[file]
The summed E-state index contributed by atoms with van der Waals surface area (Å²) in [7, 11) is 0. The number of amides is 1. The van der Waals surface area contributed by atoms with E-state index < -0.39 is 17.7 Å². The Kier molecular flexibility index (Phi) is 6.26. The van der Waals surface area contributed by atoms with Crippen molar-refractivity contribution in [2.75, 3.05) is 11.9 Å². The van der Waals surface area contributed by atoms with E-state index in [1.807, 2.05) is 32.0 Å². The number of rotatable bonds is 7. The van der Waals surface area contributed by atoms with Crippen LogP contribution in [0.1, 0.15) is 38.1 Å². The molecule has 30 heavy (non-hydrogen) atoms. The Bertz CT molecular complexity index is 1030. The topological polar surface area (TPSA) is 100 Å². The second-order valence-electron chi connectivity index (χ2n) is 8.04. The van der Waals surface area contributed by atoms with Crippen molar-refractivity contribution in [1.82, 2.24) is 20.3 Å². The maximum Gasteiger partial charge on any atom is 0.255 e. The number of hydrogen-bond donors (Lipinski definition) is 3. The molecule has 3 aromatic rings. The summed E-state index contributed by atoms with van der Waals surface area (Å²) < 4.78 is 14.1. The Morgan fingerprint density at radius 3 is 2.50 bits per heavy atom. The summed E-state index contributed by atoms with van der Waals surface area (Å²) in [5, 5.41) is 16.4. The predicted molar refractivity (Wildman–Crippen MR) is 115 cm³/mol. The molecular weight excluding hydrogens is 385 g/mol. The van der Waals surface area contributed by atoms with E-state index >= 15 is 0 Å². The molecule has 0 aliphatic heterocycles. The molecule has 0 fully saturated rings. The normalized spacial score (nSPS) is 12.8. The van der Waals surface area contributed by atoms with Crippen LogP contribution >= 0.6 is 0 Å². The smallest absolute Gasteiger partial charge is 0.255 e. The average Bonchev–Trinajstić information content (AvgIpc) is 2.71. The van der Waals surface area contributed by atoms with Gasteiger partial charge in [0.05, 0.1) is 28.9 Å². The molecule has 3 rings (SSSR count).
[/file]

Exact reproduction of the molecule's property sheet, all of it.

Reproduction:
The summed E-state index contributed by atoms with van der Waals surface area (Å²) in [7, 11) is 0. The number of amides is 1. The van der Waals surface area contributed by atoms with E-state index < -0.39 is 17.7 Å². The Kier molecular flexibility index (Phi) is 6.26. The van der Waals surface area contributed by atoms with Crippen molar-refractivity contribution in [2.75, 3.05) is 11.9 Å². The van der Waals surface area contributed by atoms with E-state index in [1.807, 2.05) is 32.0 Å². The number of rotatable bonds is 7. The van der Waals surface area contributed by atoms with Crippen LogP contribution in [0.1, 0.15) is 38.1 Å². The molecule has 30 heavy (non-hydrogen) atoms. The Bertz CT molecular complexity index is 1030. The topological polar surface area (TPSA) is 100 Å². The second-order valence-electron chi connectivity index (χ2n) is 8.04. The van der Waals surface area contributed by atoms with Crippen molar-refractivity contribution in [1.82, 2.24) is 20.3 Å². The maximum Gasteiger partial charge on any atom is 0.255 e. The number of hydrogen-bond donors (Lipinski definition) is 3. The molecule has 3 aromatic rings. The summed E-state index contributed by atoms with van der Waals surface area (Å²) < 4.78 is 14.1. The Morgan fingerprint density at radius 3 is 2.50 bits per heavy atom. The summed E-state index contributed by atoms with van der Waals surface area (Å²) in [5, 5.41) is 16.4. The predicted molar refractivity (Wildman–Crippen MR) is 115 cm³/mol. The molecular weight excluding hydrogens is 385 g/mol. The van der Waals surface area contributed by atoms with E-state index >= 15 is 0 Å². The molecule has 0 aliphatic heterocycles. The molecule has 0 fully saturated rings. The normalized spacial score (nSPS) is 12.8. The van der Waals surface area contributed by atoms with Crippen LogP contribution >= 0.6 is 0 Å². The smallest absolute Gasteiger partial charge is 0.255 e. The average Bonchev–Trinajstić information content (AvgIpc) is 2.71. The van der Waals surface area contributed by atoms with Gasteiger partial charge in [0.05, 0.1) is 28.9 Å². The molecule has 3 rings (SSSR count).